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Fitness With Fido
by Charlotte Mielziner

Truly, dogs are the original adventure animal. Even if you are just going out to the mailbox they think it’s great to tag along. Clip on the lead for a walk and they happily bounce out of the door, tails wagging and noses scanning for new information. They probably have their own theme song for bye-byes.

Research by the University of Missouri and a Canadian study by the University of Victoria have both concluded that people who hoof it with a woofer walk longer, more often and faster than those without a canine partner. This translates to increased weight loss, improved cardiovascular and muscular fitness and less depression. In the University of Missouri study, participants lost an average of fourteen pounds over the course of one year.

Walking the dog is a win-win for all. People who walk their dogs regularly report fewer canine behavior problems. Particularly destructive issues such as separation anxiety and chewing seem to disappear or are reduced. For dogs, with their increased abilities to smell individual scents, a walk is mentally stimulating as well as an energy release.

So, if Fido is beginning to resemble a furry exercise machine that drools, here are five tips to help you get started walking with your dog.

1. Unless you and your dog are already active, start off slowly. Build your own and your dog’s cardiovascular and muscular health without stressing your joints.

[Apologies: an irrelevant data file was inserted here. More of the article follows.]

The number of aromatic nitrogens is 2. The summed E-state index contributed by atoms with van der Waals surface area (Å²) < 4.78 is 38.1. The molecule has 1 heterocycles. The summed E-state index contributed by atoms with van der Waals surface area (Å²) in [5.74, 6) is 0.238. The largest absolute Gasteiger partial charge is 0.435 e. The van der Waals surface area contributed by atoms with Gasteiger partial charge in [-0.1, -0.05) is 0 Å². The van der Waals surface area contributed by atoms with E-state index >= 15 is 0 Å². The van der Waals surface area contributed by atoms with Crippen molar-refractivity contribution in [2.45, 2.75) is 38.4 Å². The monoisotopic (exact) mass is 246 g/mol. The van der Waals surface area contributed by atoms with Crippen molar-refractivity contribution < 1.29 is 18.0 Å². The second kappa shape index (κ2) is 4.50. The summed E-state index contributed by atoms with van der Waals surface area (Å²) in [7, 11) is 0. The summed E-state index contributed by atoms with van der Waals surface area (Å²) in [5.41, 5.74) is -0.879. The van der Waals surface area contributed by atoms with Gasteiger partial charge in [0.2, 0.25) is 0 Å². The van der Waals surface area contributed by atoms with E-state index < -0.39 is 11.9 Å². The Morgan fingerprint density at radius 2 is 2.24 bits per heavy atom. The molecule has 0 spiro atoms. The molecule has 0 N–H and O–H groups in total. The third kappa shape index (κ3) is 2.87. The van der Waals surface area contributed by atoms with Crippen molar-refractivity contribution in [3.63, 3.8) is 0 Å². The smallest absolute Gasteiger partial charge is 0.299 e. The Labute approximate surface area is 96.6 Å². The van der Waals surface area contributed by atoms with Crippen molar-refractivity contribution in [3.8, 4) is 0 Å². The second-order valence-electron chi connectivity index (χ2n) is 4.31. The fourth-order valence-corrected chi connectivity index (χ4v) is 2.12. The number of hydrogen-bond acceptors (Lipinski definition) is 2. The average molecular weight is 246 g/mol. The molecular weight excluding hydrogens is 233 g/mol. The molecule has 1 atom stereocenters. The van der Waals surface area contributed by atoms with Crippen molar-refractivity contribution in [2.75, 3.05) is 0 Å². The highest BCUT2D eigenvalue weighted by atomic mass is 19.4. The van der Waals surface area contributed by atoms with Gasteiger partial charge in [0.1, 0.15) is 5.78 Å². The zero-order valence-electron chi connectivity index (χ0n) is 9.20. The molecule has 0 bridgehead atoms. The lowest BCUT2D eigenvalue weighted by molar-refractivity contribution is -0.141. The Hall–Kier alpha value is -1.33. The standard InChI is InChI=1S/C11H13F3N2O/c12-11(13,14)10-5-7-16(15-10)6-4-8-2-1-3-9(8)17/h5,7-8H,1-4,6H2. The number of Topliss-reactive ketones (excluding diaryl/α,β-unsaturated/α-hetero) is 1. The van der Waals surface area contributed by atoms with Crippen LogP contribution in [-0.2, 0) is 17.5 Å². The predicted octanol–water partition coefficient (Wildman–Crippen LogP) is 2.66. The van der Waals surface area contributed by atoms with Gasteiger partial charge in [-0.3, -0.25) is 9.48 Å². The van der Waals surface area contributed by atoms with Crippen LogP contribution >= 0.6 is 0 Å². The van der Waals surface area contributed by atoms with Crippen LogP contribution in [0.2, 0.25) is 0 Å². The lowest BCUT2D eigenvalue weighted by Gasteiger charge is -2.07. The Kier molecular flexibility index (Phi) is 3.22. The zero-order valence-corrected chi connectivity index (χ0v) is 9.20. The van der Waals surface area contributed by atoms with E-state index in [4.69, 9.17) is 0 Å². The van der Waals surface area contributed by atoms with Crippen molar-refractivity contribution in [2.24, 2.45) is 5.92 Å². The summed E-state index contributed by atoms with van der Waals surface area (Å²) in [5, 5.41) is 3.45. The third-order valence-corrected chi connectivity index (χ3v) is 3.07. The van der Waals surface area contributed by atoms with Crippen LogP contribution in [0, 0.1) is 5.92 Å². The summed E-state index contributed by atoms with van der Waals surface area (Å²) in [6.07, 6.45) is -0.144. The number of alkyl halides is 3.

2. Remember asphalt, concrete, gravel and even road salt can be hard on your dog’s paws. Try to walk him on dirt paths or grass as much as possible.
3. Prepare appropriately in weather extremes. Some breeds do not tolerate heat or cold well. A jacket or sweater in cold weather will help smooth coated breeds like Boxers or Miniature Pinschers stay warm. During hot weather, watch your dog and be aware of signs of overheating, tender paws or exhaustion. Walk in the early morning and take it easy, give more water breaks and stick to the shade.
4. Always be aware of your surroundings. Keep an eye out for broken glass or metal shards on the paths. Do not allow your dog to drink from puddles on the way. Standing water can collect poisonous antifreeze or lawn chemicals.
5. Be respectful of the neighbor’s yards and carry a poop-bag to scoop up any “yard muffins” your dog may leave behind.

Whether you are walking with your dog to help control your weight, blood sugar or just get out of the house, perhaps man’s best friend is also man’s best medicine.

Published: Oct 29,2008 10:15
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